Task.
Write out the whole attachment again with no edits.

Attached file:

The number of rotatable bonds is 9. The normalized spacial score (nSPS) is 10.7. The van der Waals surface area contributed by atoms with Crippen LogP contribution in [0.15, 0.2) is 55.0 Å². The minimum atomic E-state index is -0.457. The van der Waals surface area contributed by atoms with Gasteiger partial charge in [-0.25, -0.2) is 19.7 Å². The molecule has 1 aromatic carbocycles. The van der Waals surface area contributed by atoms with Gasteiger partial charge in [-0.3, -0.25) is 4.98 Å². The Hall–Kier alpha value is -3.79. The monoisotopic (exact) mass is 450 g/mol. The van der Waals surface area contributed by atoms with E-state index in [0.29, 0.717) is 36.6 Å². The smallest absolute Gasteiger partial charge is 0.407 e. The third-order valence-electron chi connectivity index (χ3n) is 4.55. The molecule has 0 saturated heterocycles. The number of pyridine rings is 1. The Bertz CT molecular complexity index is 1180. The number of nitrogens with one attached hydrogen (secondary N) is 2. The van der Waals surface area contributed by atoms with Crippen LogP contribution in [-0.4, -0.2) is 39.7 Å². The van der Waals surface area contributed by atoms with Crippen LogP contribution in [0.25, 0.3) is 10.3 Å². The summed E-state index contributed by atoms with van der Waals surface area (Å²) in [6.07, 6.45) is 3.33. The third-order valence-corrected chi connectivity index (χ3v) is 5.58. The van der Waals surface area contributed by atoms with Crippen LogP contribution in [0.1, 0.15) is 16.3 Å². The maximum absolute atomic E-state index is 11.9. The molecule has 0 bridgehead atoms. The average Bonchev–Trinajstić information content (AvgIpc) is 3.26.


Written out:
The number of rotatable bonds is 9. The normalized spacial score (nSPS) is 10.7. The van der Waals surface area contributed by atoms with Crippen LogP contribution in [0.15, 0.2) is 55.0 Å². The minimum atomic E-state index is -0.457. The van der Waals surface area contributed by atoms with Gasteiger partial charge in [-0.25, -0.2) is 19.7 Å². The molecule has 1 aromatic carbocycles. The van der Waals surface area contributed by atoms with Gasteiger partial charge in [-0.3, -0.25) is 4.98 Å². The Hall–Kier alpha value is -3.79. The monoisotopic (exact) mass is 450 g/mol. The van der Waals surface area contributed by atoms with E-state index in [0.29, 0.717) is 36.6 Å². The smallest absolute Gasteiger partial charge is 0.407 e. The third-order valence-electron chi connectivity index (χ3n) is 4.55. The molecule has 0 saturated heterocycles. The number of pyridine rings is 1. The Bertz CT molecular complexity index is 1180. The number of nitrogens with one attached hydrogen (secondary N) is 2. The van der Waals surface area contributed by atoms with Crippen LogP contribution in [-0.4, -0.2) is 39.7 Å². The van der Waals surface area contributed by atoms with Crippen LogP contribution in [0.25, 0.3) is 10.3 Å². The summed E-state index contributed by atoms with van der Waals surface area (Å²) in [6.07, 6.45) is 3.33. The third-order valence-corrected chi connectivity index (χ3v) is 5.58. The van der Waals surface area contributed by atoms with Crippen LogP contribution in [0.1, 0.15) is 16.3 Å². The maximum absolute atomic E-state index is 11.9. The molecule has 0 bridgehead atoms. The average Bonchev–Trinajstić information content (AvgIpc) is 3.26.